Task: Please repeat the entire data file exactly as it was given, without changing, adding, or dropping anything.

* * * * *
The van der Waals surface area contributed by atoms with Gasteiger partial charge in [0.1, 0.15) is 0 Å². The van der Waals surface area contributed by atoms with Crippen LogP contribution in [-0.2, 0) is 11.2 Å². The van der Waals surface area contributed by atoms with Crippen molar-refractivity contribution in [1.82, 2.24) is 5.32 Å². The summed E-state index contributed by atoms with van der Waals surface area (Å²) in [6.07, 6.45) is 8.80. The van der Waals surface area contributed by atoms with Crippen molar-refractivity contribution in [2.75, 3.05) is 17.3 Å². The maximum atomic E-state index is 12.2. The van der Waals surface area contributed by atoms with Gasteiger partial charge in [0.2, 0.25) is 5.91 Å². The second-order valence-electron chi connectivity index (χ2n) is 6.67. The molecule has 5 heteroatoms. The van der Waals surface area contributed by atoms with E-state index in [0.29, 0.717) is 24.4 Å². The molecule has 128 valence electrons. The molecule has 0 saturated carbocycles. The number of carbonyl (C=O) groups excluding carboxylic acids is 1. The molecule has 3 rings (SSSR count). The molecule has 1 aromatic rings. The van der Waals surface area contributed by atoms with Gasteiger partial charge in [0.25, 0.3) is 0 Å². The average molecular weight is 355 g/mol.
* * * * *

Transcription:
The van der Waals surface area contributed by atoms with Gasteiger partial charge in [0.1, 0.15) is 0 Å². The van der Waals surface area contributed by atoms with Crippen LogP contribution in [-0.2, 0) is 11.2 Å². The van der Waals surface area contributed by atoms with Crippen molar-refractivity contribution in [1.82, 2.24) is 5.32 Å². The summed E-state index contributed by atoms with van der Waals surface area (Å²) in [6.07, 6.45) is 8.80. The van der Waals surface area contributed by atoms with Crippen molar-refractivity contribution in [2.75, 3.05) is 17.3 Å². The maximum atomic E-state index is 12.2. The van der Waals surface area contributed by atoms with Gasteiger partial charge in [0.2, 0.25) is 5.91 Å². The second-order valence-electron chi connectivity index (χ2n) is 6.67. The molecule has 5 heteroatoms. The van der Waals surface area contributed by atoms with E-state index in [0.29, 0.717) is 24.4 Å². The molecule has 128 valence electrons. The molecule has 0 saturated carbocycles. The number of carbonyl (C=O) groups excluding carboxylic acids is 1. The molecule has 3 rings (SSSR count). The molecule has 1 aromatic rings. The van der Waals surface area contributed by atoms with Gasteiger partial charge in [0.25, 0.3) is 0 Å². The average molecular weight is 355 g/mol.